With week one Standard in the books, I want to take a look at the Island archetypes. Many of these decks are very similar to their pre-Journey iterations—there’s no reason that they need to change yet. Until Sphinx’s Revelation and Supreme Verdict aren’t in the format, these decks don’t need to reinvent the wheel to remain top choices.
Reprisal is the big gain, and while Deicide and Banishing Light are nice to have, neither does anything new for the deck. Reprisal on the other hand answers Mistcutter Hydra and Obzedat, Ghost Council at instant speed which previously required splashing a color to accomplish. I cannot express how much of a difference it makes that I now have a cheap, instant-speed answer against midrange green decks. It also incidentally takes out Desecration Demon, Reaper of the Wilds, and a handful of other creatures that Doom Blade could not.
Still, it has to be asked whether that makes UW better than Esper. Surely gaining a few minor upgrades and a better removal spell isn’t enough to fully shift back to UW Control? Well, in part it was the fact that Thoughtseize isn’t where I wanted to be against UW Control and the rest was the extra strain on your mana. While I believe Esper has a reasonable mana base, I can’t deny it has prevented me from hitting my three-drop on time on many occasions.
So instead I now have the room and mana curve to consistently cast Divination or Font of Fortunes early and gain a little more breathing room against discard. A lot of matches against Swamps come down to long grinds punctuated by one or two major power plays that shape the game in your favor. If you can help stretch their precious discard even further by playing cheap ways to refill, all the better!
I feel a little disappointed since the sideboard is one of the most basic iterations I’ve ever had in a UW deck. There’s little point in going cute until we see exactly where the metagame settles, and Archangel of Thune remains the best plan B against most decks in the format. If you jam enough Dispels, only Jace, Memory Adept arguably has a higher impact against black and midrange brews. Otherwise it’s hard to find anything better than mini-Baneslayer Angel against normal aggro or Burn decks.
As for Esper, while I don’t feel that it gained all that much it will remain a tier one strategy for as long as it exists in Standard. Right now we aren’t seeing too much of the deck and that’s great news for people who love playing decks soft to Supreme Verdict followed by Sphinx’s Revelation. As Sam Pardee put it on Facebook: This weekend there were very few decks that weren’t a dog to 20-Island.dec.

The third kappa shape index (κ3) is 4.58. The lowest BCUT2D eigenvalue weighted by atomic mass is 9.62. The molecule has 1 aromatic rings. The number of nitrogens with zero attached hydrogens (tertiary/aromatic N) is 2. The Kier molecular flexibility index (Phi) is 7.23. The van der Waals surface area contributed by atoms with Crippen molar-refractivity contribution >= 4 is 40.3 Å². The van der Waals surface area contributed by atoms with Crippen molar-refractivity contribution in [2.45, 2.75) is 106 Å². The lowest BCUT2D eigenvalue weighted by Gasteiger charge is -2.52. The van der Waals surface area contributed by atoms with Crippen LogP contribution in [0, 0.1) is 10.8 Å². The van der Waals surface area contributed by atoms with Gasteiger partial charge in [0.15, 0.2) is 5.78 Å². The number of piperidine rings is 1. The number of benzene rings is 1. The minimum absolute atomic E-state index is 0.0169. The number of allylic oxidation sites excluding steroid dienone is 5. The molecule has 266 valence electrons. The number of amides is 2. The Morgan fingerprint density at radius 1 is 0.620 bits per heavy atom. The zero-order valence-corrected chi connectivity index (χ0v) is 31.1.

As for Esper entries, the Open this weekend featured quite an odd take in the Top 8.
Esper – Michael Belfatto, 7th place
This isn’t the Esper deck anyone is used to seeing and looks like a hybrid between normal Esper and the midrange builds floating around. The use of maindeck Brimaz is just strange, since it really isn’t backed up by anything and there’s still a lot of removal in the format. Blood Baron of Vizkopa is another unusual choice in the main deck since all the black control decks still have 3-4 Devour Flesh. Having that many maindeck creatures also strikes me as awkward since it encourages players to leave removal in for games two and three when Belfatto is also on the Nightveil Specter plan.
It isn’t all negativity though, I do really like the Mana Confluence setup for Hero’s Downfall. I may actually try one or two and go back to a Downfall build to see how it feels in practice. Hero’s Downfall is one of the few great cards in Esper colors the deck had real problems taking advantage of. If this can solve the mana issues that stopped it from working then I’m all for it. As we see more people playing BG cards that can destroy Detention Sphere, it becomes crucial to find useful alternatives.
I get that we’ve now entered the backlash phase against Mana Confluence and that slamming four in every deck isn’t correct. However I think it overlooks that, for many people, starting with four is the easiest way to find a comfortable number. Playing one is pretty much useless unless I know that I need a 5th or 9th land of a specific set of colors.
For example, in BW Midrange I’ve seen people tentatively suggest one and maybe two if you really want to live on the edge. “Four!? Are you mad?” Every single time I hear this I wonder if we had the same games with Orzhov Guildgate and Plains in the opener. BW was the best deck pre-Journey with the worst mana by a large margin.